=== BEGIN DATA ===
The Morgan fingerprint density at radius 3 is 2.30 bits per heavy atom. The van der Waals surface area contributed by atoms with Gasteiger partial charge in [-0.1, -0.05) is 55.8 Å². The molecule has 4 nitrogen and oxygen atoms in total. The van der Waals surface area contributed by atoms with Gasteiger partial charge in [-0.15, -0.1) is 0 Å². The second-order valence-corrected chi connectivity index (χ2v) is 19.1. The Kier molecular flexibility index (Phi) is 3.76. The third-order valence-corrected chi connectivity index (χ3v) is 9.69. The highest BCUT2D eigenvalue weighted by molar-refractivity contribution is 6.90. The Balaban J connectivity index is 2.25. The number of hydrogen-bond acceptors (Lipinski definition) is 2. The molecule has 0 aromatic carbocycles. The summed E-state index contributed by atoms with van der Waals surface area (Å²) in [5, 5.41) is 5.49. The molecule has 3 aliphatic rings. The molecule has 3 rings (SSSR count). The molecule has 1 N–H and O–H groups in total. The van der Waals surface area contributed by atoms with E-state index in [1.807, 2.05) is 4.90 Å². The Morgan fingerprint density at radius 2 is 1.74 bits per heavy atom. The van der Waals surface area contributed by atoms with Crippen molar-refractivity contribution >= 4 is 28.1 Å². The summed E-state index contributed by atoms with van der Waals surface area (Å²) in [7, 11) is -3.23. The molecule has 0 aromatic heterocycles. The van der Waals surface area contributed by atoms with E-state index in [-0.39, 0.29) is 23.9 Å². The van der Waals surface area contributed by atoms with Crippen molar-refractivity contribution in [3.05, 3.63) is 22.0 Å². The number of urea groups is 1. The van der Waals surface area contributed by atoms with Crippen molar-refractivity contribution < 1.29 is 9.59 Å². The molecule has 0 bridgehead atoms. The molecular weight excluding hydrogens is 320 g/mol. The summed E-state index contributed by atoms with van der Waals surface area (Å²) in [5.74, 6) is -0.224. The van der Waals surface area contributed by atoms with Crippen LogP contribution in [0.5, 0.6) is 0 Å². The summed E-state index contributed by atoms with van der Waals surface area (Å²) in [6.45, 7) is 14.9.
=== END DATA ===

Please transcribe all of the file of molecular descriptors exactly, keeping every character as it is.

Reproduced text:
The Morgan fingerprint density at radius 3 is 2.30 bits per heavy atom. The van der Waals surface area contributed by atoms with Gasteiger partial charge in [-0.1, -0.05) is 55.8 Å². The molecule has 4 nitrogen and oxygen atoms in total. The van der Waals surface area contributed by atoms with Gasteiger partial charge in [-0.15, -0.1) is 0 Å². The second-order valence-corrected chi connectivity index (χ2v) is 19.1. The Kier molecular flexibility index (Phi) is 3.76. The third-order valence-corrected chi connectivity index (χ3v) is 9.69. The highest BCUT2D eigenvalue weighted by molar-refractivity contribution is 6.90. The Balaban J connectivity index is 2.25. The number of hydrogen-bond acceptors (Lipinski definition) is 2. The molecule has 0 aromatic carbocycles. The summed E-state index contributed by atoms with van der Waals surface area (Å²) in [5, 5.41) is 5.49. The molecule has 3 aliphatic rings. The molecule has 3 rings (SSSR count). The molecule has 1 N–H and O–H groups in total. The van der Waals surface area contributed by atoms with E-state index in [1.807, 2.05) is 4.90 Å². The Morgan fingerprint density at radius 2 is 1.74 bits per heavy atom. The van der Waals surface area contributed by atoms with Crippen molar-refractivity contribution >= 4 is 28.1 Å². The summed E-state index contributed by atoms with van der Waals surface area (Å²) in [7, 11) is -3.23. The molecule has 0 aromatic heterocycles. The van der Waals surface area contributed by atoms with E-state index in [-0.39, 0.29) is 23.9 Å². The van der Waals surface area contributed by atoms with Crippen molar-refractivity contribution in [3.05, 3.63) is 22.0 Å². The number of urea groups is 1. The van der Waals surface area contributed by atoms with Crippen molar-refractivity contribution < 1.29 is 9.59 Å². The molecule has 0 bridgehead atoms. The molecular weight excluding hydrogens is 320 g/mol. The summed E-state index contributed by atoms with van der Waals surface area (Å²) in [5.74, 6) is -0.224. The van der Waals surface area contributed by atoms with Crippen LogP contribution in [0.5, 0.6) is 0 Å². The summed E-state index contributed by atoms with van der Waals surface area (Å²) in [6.45, 7) is 14.9.